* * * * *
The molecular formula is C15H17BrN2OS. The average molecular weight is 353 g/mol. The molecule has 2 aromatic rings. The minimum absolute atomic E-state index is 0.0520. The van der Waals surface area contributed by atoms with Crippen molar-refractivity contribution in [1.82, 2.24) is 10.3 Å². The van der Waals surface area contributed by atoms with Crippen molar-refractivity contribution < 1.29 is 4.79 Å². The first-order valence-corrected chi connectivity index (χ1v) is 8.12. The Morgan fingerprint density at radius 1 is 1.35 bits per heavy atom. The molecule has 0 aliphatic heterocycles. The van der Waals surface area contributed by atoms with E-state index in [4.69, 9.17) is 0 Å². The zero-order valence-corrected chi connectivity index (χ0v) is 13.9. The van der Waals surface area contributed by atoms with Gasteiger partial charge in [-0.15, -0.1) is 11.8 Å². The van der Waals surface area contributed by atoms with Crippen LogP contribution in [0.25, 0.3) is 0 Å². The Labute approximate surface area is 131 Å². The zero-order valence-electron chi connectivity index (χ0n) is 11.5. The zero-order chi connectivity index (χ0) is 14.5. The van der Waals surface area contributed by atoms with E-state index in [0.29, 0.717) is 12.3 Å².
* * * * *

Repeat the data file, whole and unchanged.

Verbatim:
The molecular formula is C15H17BrN2OS. The average molecular weight is 353 g/mol. The molecule has 2 aromatic rings. The minimum absolute atomic E-state index is 0.0520. The van der Waals surface area contributed by atoms with Crippen molar-refractivity contribution in [1.82, 2.24) is 10.3 Å². The van der Waals surface area contributed by atoms with Crippen molar-refractivity contribution < 1.29 is 4.79 Å². The first-order valence-corrected chi connectivity index (χ1v) is 8.12. The Morgan fingerprint density at radius 1 is 1.35 bits per heavy atom. The molecule has 0 aliphatic heterocycles. The van der Waals surface area contributed by atoms with E-state index in [4.69, 9.17) is 0 Å². The zero-order valence-corrected chi connectivity index (χ0v) is 13.9. The van der Waals surface area contributed by atoms with Gasteiger partial charge in [-0.15, -0.1) is 11.8 Å². The van der Waals surface area contributed by atoms with Crippen LogP contribution in [0.25, 0.3) is 0 Å². The Labute approximate surface area is 131 Å². The zero-order valence-electron chi connectivity index (χ0n) is 11.5. The zero-order chi connectivity index (χ0) is 14.5. The van der Waals surface area contributed by atoms with E-state index in [0.29, 0.717) is 12.3 Å².